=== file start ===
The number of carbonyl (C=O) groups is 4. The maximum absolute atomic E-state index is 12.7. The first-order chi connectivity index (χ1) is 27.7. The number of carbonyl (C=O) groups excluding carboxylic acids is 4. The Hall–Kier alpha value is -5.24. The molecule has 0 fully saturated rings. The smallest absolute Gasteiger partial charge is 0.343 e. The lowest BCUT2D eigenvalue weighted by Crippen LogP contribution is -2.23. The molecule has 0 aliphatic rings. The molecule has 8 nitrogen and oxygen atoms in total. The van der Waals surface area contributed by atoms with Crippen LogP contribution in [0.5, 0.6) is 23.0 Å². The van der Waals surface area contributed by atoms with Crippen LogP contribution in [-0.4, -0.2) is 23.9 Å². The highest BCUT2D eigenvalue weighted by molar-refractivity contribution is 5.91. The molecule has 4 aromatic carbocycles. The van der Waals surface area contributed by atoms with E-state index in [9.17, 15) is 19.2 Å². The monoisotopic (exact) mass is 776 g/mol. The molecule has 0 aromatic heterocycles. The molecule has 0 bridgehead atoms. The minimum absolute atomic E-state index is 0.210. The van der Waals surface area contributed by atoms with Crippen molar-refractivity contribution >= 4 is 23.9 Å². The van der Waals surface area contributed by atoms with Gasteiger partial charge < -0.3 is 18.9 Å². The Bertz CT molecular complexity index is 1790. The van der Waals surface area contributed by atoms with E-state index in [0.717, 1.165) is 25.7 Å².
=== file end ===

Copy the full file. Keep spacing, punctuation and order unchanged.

The number of carbonyl (C=O) groups is 4. The maximum absolute atomic E-state index is 12.7. The first-order chi connectivity index (χ1) is 27.7. The number of carbonyl (C=O) groups excluding carboxylic acids is 4. The Hall–Kier alpha value is -5.24. The molecule has 0 fully saturated rings. The smallest absolute Gasteiger partial charge is 0.343 e. The lowest BCUT2D eigenvalue weighted by Crippen LogP contribution is -2.23. The molecule has 0 aliphatic rings. The molecule has 8 nitrogen and oxygen atoms in total. The van der Waals surface area contributed by atoms with Crippen LogP contribution in [0.5, 0.6) is 23.0 Å². The van der Waals surface area contributed by atoms with Crippen LogP contribution in [-0.4, -0.2) is 23.9 Å². The highest BCUT2D eigenvalue weighted by molar-refractivity contribution is 5.91. The molecule has 4 aromatic carbocycles. The van der Waals surface area contributed by atoms with E-state index in [9.17, 15) is 19.2 Å². The monoisotopic (exact) mass is 776 g/mol. The molecule has 0 aromatic heterocycles. The molecule has 0 bridgehead atoms. The minimum absolute atomic E-state index is 0.210. The van der Waals surface area contributed by atoms with Crippen molar-refractivity contribution >= 4 is 23.9 Å². The van der Waals surface area contributed by atoms with Gasteiger partial charge < -0.3 is 18.9 Å². The Bertz CT molecular complexity index is 1790. The van der Waals surface area contributed by atoms with E-state index in [0.717, 1.165) is 25.7 Å².